The engaging portion 80a is protruded outward, having two sides and one apex equal in length as with the engaging portion 10a illustrated in FIG. 2A. The engaging portion 82b is recessed inward and has two sides and one apex equal in length as with the engaging portion 10b illustrated in FIG. 2A. The engaging portion 80a and the engaging portion 82b are engaged with each other. The engaging portion 82a is arcuate and protruded outward. The engaging portion 84b is arcuate and recessed inward. The engaging portion 82a and the engaging portion 84b are engaged with each other. The engaging portion 84a is protruded outward and has two sides different in lengths and an apex. The engaging portion 86b is recessed inward and has two sides different in lengths and an apex. The engaging portion 84a and the engaging portion 86b are engaged with each other. The end of the −X side of the surface-emitting laser 80 and the end of the +X side of the surface-emitting laser 86 extend in the Y-axis direction. An apex and an arc is not provided.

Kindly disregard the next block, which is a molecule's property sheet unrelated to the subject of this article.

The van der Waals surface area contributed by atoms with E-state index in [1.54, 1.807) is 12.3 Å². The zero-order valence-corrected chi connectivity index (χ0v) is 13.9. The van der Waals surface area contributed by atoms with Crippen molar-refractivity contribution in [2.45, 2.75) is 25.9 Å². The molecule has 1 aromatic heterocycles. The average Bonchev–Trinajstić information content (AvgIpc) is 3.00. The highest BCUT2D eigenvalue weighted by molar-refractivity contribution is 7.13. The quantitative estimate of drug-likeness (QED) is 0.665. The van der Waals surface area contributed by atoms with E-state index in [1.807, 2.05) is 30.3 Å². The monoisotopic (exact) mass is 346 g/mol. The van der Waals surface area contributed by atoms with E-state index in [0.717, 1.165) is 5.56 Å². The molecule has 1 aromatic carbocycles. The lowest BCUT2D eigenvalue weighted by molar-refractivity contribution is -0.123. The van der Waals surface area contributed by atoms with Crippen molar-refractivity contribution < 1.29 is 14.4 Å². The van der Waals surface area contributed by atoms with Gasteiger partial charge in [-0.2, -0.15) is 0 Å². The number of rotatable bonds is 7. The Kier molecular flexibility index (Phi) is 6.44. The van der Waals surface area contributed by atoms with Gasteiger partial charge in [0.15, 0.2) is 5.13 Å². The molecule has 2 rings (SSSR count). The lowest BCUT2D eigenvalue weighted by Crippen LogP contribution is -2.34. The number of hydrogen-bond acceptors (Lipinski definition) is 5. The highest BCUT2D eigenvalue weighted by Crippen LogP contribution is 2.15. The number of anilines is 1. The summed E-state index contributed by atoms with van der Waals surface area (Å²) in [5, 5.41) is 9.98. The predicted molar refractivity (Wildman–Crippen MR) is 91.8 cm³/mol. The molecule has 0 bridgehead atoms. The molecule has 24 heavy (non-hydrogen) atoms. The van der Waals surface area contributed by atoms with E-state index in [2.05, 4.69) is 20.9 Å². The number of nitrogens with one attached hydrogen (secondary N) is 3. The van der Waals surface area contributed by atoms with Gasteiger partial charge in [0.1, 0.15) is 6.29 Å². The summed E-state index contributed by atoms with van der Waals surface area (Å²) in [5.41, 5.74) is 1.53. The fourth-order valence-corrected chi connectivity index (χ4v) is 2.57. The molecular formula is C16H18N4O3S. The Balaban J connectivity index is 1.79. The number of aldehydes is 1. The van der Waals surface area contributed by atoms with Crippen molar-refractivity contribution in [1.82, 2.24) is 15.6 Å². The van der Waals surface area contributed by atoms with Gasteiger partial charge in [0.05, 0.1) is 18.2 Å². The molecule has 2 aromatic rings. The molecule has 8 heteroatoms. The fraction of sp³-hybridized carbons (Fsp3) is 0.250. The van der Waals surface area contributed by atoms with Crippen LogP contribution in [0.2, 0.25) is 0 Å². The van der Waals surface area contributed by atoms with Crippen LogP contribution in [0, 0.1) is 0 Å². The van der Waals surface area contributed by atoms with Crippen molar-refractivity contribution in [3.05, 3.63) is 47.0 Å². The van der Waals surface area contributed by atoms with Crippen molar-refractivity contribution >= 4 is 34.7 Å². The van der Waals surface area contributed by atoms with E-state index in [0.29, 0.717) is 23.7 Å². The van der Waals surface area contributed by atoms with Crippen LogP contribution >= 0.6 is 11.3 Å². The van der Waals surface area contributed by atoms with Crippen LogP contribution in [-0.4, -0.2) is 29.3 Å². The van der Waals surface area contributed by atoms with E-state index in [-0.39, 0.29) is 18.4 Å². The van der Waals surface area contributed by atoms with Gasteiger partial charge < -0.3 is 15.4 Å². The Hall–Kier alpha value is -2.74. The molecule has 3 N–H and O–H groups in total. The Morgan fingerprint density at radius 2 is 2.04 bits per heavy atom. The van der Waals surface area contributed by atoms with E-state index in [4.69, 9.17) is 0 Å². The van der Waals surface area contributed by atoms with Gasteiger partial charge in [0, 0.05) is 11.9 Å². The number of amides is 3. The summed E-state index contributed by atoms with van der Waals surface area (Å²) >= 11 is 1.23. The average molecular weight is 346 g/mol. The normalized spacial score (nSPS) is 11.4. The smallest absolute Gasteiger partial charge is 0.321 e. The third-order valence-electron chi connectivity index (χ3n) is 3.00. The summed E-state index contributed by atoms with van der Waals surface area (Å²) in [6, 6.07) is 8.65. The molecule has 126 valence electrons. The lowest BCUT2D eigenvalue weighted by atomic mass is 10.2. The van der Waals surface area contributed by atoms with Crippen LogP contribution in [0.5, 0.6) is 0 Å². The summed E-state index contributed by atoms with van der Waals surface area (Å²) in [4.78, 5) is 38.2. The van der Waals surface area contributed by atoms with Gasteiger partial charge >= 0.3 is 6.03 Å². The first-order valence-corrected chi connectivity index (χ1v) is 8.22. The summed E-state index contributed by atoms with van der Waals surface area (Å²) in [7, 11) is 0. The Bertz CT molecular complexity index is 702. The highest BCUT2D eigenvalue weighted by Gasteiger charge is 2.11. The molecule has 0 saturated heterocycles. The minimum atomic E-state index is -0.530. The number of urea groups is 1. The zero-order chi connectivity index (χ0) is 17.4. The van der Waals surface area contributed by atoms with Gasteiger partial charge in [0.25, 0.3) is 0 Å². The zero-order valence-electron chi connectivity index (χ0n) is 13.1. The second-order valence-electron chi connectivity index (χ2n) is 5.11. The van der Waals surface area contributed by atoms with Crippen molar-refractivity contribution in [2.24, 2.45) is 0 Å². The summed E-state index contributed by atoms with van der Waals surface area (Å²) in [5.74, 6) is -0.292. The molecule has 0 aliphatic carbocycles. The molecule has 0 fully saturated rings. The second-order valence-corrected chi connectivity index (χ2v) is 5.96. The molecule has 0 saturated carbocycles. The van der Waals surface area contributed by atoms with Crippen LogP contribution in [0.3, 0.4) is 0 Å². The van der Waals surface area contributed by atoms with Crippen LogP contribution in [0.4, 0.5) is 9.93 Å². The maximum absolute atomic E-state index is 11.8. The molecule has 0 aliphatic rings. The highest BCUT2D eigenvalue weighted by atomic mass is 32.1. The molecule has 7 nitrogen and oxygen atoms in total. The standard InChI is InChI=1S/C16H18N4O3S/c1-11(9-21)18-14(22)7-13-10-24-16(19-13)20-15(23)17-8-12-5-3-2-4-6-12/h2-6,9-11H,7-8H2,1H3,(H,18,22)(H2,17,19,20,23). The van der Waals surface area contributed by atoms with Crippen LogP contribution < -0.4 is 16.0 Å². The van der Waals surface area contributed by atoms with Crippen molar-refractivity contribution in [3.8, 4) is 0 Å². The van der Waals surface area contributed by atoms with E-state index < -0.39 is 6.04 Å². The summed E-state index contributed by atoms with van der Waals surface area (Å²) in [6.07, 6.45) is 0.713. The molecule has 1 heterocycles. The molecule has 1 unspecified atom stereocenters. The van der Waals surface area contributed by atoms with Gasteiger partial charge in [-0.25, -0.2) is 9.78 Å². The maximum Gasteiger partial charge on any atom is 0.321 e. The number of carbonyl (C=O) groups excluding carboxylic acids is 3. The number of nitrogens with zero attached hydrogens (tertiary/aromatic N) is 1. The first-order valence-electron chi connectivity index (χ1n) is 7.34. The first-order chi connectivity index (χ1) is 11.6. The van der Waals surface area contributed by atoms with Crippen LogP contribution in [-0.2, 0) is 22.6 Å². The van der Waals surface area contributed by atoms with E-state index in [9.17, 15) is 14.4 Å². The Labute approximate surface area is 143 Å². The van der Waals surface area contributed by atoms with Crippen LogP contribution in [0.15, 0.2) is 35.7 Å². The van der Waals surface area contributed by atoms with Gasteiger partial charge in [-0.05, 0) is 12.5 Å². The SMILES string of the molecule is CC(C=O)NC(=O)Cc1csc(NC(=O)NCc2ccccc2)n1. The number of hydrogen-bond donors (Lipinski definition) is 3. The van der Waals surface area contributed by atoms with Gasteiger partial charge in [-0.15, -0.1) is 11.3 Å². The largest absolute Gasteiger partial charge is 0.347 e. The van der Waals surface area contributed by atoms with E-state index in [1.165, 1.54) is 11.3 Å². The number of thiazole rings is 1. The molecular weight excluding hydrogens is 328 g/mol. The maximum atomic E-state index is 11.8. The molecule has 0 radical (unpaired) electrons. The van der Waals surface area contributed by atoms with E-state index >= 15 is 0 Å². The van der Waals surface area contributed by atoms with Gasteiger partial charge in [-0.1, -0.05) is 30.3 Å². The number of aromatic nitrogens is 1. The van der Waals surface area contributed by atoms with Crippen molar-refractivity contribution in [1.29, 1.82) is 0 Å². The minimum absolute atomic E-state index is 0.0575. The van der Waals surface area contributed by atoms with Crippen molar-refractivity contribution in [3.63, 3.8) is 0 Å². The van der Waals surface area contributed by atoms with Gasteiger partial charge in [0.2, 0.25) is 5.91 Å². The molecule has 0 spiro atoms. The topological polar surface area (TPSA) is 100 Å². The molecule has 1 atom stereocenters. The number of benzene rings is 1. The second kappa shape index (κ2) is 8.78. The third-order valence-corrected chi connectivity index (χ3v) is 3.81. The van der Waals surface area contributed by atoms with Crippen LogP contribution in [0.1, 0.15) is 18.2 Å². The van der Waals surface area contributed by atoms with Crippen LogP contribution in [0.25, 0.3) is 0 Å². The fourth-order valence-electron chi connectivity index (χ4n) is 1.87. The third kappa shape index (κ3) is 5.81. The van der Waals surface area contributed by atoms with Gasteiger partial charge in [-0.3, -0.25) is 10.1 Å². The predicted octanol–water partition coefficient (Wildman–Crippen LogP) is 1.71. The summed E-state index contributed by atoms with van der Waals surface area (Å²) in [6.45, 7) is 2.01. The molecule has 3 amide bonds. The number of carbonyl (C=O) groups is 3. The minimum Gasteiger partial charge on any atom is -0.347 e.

According to the fourth embodiment, as in the first embodiment, the surface-emitting laser is positioned by engaging the engaging portion of a plurality of surface-emitting lasers. Therefore, the accuracy of the position of the four surface-emitting lasers is improved. As a result, the accuracy of the alignment of the lenses 54a to 54d with the surface-emitting lasers 80, 82, 84 and 86 is also improved.